Every spring, devout families in eastern Tibet gather at Benri Mountain for a meditative ritual walk. It takes a day and a night to complete the 35-kilometre circuit of the 4,500-metre peak, which Tibetans consider one of their most sacred.
For one company, however, its value lies in revenue rather than religious inspiration. Tibet Linzhi Deji Real Co. Ltd. is bottling water from Benri Mountain spring for sale elsewhere in China, as part of a rush of investors and entrepreneurs turning Shangri-La into an industrial-scale water well.
Tibet is known as Asia’s water tower, its glaciers and lakes the high-altitude source for rivers that sustain the great mass of humanity between Pakistan and Vietnam.
But in China, downstream chemical effluent and sewage outflows pollute that water so badly that it is not drinkable by the time it reaches big coastal population centres.
So Chinese leaders are pushing a plan to ship Tibetan water in bottles instead.
Using tax breaks and other forms of government encouragement, the country wants its companies to bottle five million tonnes a year of Tibet water by 2020 – equivalent to just over 10 per cent of bottled water consumed in the United States last year – and double that by 2025. That’s a 65-fold increase from 2014.
“It’s mainly because Tibet’s water is barely polluted and the environment is good,” said Sun Liangfeng, the general manager of Tibet Linzhi Deji. It sells its water as “the springs of Tibet Linzhi,” after the Chinese name for Nyingchi, where Benri Mountain is located.
“The market is developing faster than expected,” he said, “because large numbers of people want to invest here, including massive state-owned enterprises and powerful private corporations.”
China is already the world’s biggest guzzler of bottled water, with sales marching up at about 6 per cent per year.
But the industry’s expansion in Tibet is controversial, in part because of its reliance on sources with religious importance. Companies are siphoning water from sacred mountains like Mount Kailash and protected areas, including Mount Everest. One firm, Qomolangma Glacier Water, has built its bottling operation inside the Qomolangma National Nature Preserve.
That gives it huge cachet. “With the exception of imported drinking water, our brand can be described as the highest-end product in China,” said salesman Danzeng, who like many Tibetans goes by only one name. (Qomolangma is the Tibetan name for Everest.)
But the building of water extraction into a new industrial pillar for Tibet has raised local anxieties.
“It causes more harm than good,” said one Tibetan man in Lhasa, who worried that taking too much water could exhaust resources and cause future “disasters.”
There are “huge concerns” over what is happening to Tibet’s water, said International Campaign for Tibet spokeswoman Kate Saunders.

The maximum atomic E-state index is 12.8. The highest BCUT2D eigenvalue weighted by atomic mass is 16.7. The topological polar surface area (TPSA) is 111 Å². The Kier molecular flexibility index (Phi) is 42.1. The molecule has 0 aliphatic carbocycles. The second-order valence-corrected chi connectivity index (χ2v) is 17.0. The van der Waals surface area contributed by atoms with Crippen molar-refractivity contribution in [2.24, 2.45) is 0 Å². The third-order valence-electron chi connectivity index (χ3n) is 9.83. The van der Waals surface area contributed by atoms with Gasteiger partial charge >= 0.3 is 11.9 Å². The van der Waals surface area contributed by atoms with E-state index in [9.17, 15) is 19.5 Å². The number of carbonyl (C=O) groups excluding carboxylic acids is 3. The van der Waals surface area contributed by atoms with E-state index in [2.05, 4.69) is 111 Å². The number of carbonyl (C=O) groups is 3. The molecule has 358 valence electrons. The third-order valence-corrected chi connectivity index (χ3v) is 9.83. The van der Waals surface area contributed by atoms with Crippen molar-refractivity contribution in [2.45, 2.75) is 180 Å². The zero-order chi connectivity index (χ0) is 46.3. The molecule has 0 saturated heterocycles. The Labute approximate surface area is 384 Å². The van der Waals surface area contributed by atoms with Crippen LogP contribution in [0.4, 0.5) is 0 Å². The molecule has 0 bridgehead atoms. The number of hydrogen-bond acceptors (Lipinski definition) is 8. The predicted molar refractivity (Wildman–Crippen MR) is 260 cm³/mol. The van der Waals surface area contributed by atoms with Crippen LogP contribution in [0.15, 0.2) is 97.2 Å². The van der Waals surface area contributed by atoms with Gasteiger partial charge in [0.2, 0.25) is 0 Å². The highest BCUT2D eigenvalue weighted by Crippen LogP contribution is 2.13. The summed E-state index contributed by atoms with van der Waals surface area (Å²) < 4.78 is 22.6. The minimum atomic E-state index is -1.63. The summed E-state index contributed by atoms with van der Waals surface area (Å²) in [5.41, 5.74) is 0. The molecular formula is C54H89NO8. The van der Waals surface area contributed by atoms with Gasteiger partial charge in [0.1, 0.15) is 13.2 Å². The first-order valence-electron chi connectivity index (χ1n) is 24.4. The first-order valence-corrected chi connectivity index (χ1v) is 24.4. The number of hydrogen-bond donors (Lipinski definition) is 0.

“You have got what has been termed the greatest water grab in history – multiple dams being built on all the major rivers coming off the plateau by powerful Chinese state-owned consortiums,” she said.
“All of this puts Tibet’s environment under considerable pressure, and the bottled-water industry is going to do that even more.”
China Water Risk, a non-profit advocacy group, has pointed out that the Tibetan plateau is both ecologically sensitive and in the midst of change. Local glaciers have shrunk 15 per cent in the last three decades. And it can take nearly four bottles’ worth of water to produce a single bottle on store shelves.
Chinese academics and officials argue that the industry can create 10,000 jobs while providing safe drinking water for as much as 15 per cent of the national population. Tibet’s annual rainfall exponentially exceeds even the biggest bottled water extraction targets. It’s clean, too, according to a Chinese Academy of Sciences report last year that said Tibet’s major lakes all met the country’s “first-class national standard” for purity.
Others say even this distant place has been sullied by China’s decades of industrial expansion. Soft-drink billionaire Zong Qinghou decided against investing in Tibet after testing showed pollution.
“Our [technical] staff climbed a very high mountain to get water samples for testing. But we were disappointed by the results, which showed a very high concentration of heavy metals in the water,” he said earlier this year, according to a China Business Journal report.
His comments were dismissed by Chinese analysts as cover for the economic difficulties of extracting water from Tibet, so distant from major markets that other companies have bled money.
Yet there are indications of gaps in the scrutiny China is applying to its industrial water rush. The Tibetan Plateau Ecology Institute is the only research body focusing on the region’s long-term ecological health, but does no work on bottled water.
“Theoretically, [that industry] will not affect the ecosystem too much,” said Xu Asheng, a professor of ecology. “Our institute hasn’t done this research. Mineral water is basically not produced in our area.”
The institute is located not far from Benri Mountain, where Mr. Sun’s company has approval to take 30 per cent of the water from its spring.
That’s enough to do environmental damage, said Brian Richter, chief scientist for the global water program at The Nature Conservancy. He has published academic research on the topic.
Local ecology can be protected “if you keep alteration of the natural flow conditions to less than 10 per cent,” he said. Beyond 20 per cent, “you can expect degradation of the ecological system, including possible displacement of native species,” he said.
“And of course those risks go up as alteration of the natural flow conditions increases.”
Mr. Sun is unconcerned.
“As long as we take water in strict accordance with the amounts required by the regulations, and do not over-extract, it will work fine,” he said.